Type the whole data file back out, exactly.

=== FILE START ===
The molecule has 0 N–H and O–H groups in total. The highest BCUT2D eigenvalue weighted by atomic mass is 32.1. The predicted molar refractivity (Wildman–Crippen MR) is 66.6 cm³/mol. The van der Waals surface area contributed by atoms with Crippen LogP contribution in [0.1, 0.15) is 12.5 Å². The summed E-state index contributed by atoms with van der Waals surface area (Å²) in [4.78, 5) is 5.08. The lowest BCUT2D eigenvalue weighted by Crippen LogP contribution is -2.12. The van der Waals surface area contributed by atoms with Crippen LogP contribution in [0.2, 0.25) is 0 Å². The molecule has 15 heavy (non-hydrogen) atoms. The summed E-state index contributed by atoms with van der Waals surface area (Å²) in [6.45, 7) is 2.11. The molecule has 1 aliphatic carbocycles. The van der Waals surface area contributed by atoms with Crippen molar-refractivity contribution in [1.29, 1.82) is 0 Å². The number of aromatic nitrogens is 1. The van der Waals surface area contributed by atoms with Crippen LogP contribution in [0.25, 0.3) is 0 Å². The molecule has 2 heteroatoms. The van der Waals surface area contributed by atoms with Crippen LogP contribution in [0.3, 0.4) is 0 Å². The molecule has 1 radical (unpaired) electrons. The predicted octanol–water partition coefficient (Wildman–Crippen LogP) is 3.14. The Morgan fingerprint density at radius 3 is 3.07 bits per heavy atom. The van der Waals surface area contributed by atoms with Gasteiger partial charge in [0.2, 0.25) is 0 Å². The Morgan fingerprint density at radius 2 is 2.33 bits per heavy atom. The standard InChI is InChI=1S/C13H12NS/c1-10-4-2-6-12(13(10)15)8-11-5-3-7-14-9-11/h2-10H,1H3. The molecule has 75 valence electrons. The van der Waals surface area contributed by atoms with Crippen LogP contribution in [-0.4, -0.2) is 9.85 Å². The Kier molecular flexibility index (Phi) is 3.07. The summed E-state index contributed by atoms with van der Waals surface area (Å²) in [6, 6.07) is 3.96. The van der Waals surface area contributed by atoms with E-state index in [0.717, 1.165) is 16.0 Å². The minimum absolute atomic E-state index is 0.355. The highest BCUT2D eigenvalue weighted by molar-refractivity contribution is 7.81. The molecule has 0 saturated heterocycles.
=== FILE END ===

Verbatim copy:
The molecule has 0 N–H and O–H groups in total. The highest BCUT2D eigenvalue weighted by atomic mass is 32.1. The predicted molar refractivity (Wildman–Crippen MR) is 66.6 cm³/mol. The van der Waals surface area contributed by atoms with Crippen LogP contribution in [0.1, 0.15) is 12.5 Å². The summed E-state index contributed by atoms with van der Waals surface area (Å²) in [4.78, 5) is 5.08. The lowest BCUT2D eigenvalue weighted by Crippen LogP contribution is -2.12. The van der Waals surface area contributed by atoms with Crippen LogP contribution in [0.2, 0.25) is 0 Å². The molecule has 15 heavy (non-hydrogen) atoms. The summed E-state index contributed by atoms with van der Waals surface area (Å²) in [6.45, 7) is 2.11. The molecule has 1 aliphatic carbocycles. The van der Waals surface area contributed by atoms with Crippen molar-refractivity contribution in [1.29, 1.82) is 0 Å². The number of aromatic nitrogens is 1. The van der Waals surface area contributed by atoms with Crippen LogP contribution in [0.25, 0.3) is 0 Å². The molecule has 2 heteroatoms. The van der Waals surface area contributed by atoms with Crippen LogP contribution in [0.3, 0.4) is 0 Å². The molecule has 1 radical (unpaired) electrons. The predicted octanol–water partition coefficient (Wildman–Crippen LogP) is 3.14. The Morgan fingerprint density at radius 3 is 3.07 bits per heavy atom. The van der Waals surface area contributed by atoms with Gasteiger partial charge in [0.2, 0.25) is 0 Å². The Morgan fingerprint density at radius 2 is 2.33 bits per heavy atom. The standard InChI is InChI=1S/C13H12NS/c1-10-4-2-6-12(13(10)15)8-11-5-3-7-14-9-11/h2-10H,1H3. The molecule has 75 valence electrons. The van der Waals surface area contributed by atoms with Crippen LogP contribution in [-0.4, -0.2) is 9.85 Å². The Kier molecular flexibility index (Phi) is 3.07. The summed E-state index contributed by atoms with van der Waals surface area (Å²) in [6, 6.07) is 3.96. The van der Waals surface area contributed by atoms with E-state index in [0.717, 1.165) is 16.0 Å². The minimum absolute atomic E-state index is 0.355. The highest BCUT2D eigenvalue weighted by molar-refractivity contribution is 7.81. The molecule has 0 saturated heterocycles.